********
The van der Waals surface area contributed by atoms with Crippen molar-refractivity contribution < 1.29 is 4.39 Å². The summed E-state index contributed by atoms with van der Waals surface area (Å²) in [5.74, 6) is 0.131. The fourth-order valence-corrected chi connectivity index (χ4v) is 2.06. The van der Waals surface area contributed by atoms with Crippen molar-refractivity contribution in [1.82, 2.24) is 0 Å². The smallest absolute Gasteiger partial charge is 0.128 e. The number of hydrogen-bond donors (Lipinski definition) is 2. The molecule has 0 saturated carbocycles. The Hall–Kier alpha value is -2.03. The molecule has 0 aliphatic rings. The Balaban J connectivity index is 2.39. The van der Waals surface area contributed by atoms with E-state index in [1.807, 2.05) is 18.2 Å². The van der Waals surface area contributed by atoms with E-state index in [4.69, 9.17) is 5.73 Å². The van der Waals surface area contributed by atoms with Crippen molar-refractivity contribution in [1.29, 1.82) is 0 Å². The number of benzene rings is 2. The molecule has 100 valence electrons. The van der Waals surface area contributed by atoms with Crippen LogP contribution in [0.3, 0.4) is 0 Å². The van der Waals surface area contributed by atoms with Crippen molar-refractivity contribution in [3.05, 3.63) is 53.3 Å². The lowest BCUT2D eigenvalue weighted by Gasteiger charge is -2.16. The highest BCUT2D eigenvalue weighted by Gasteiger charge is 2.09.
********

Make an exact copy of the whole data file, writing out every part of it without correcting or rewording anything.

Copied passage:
The van der Waals surface area contributed by atoms with Crippen molar-refractivity contribution < 1.29 is 4.39 Å². The summed E-state index contributed by atoms with van der Waals surface area (Å²) in [5.74, 6) is 0.131. The fourth-order valence-corrected chi connectivity index (χ4v) is 2.06. The van der Waals surface area contributed by atoms with Crippen molar-refractivity contribution in [1.82, 2.24) is 0 Å². The smallest absolute Gasteiger partial charge is 0.128 e. The number of hydrogen-bond donors (Lipinski definition) is 2. The molecule has 0 saturated carbocycles. The Hall–Kier alpha value is -2.03. The molecule has 0 aliphatic rings. The Balaban J connectivity index is 2.39. The van der Waals surface area contributed by atoms with E-state index in [1.807, 2.05) is 18.2 Å². The van der Waals surface area contributed by atoms with E-state index in [4.69, 9.17) is 5.73 Å². The van der Waals surface area contributed by atoms with Crippen molar-refractivity contribution in [1.29, 1.82) is 0 Å². The number of benzene rings is 2. The molecule has 100 valence electrons. The van der Waals surface area contributed by atoms with Crippen LogP contribution in [0.3, 0.4) is 0 Å². The van der Waals surface area contributed by atoms with Crippen molar-refractivity contribution in [3.05, 3.63) is 53.3 Å². The lowest BCUT2D eigenvalue weighted by Gasteiger charge is -2.16. The highest BCUT2D eigenvalue weighted by Gasteiger charge is 2.09.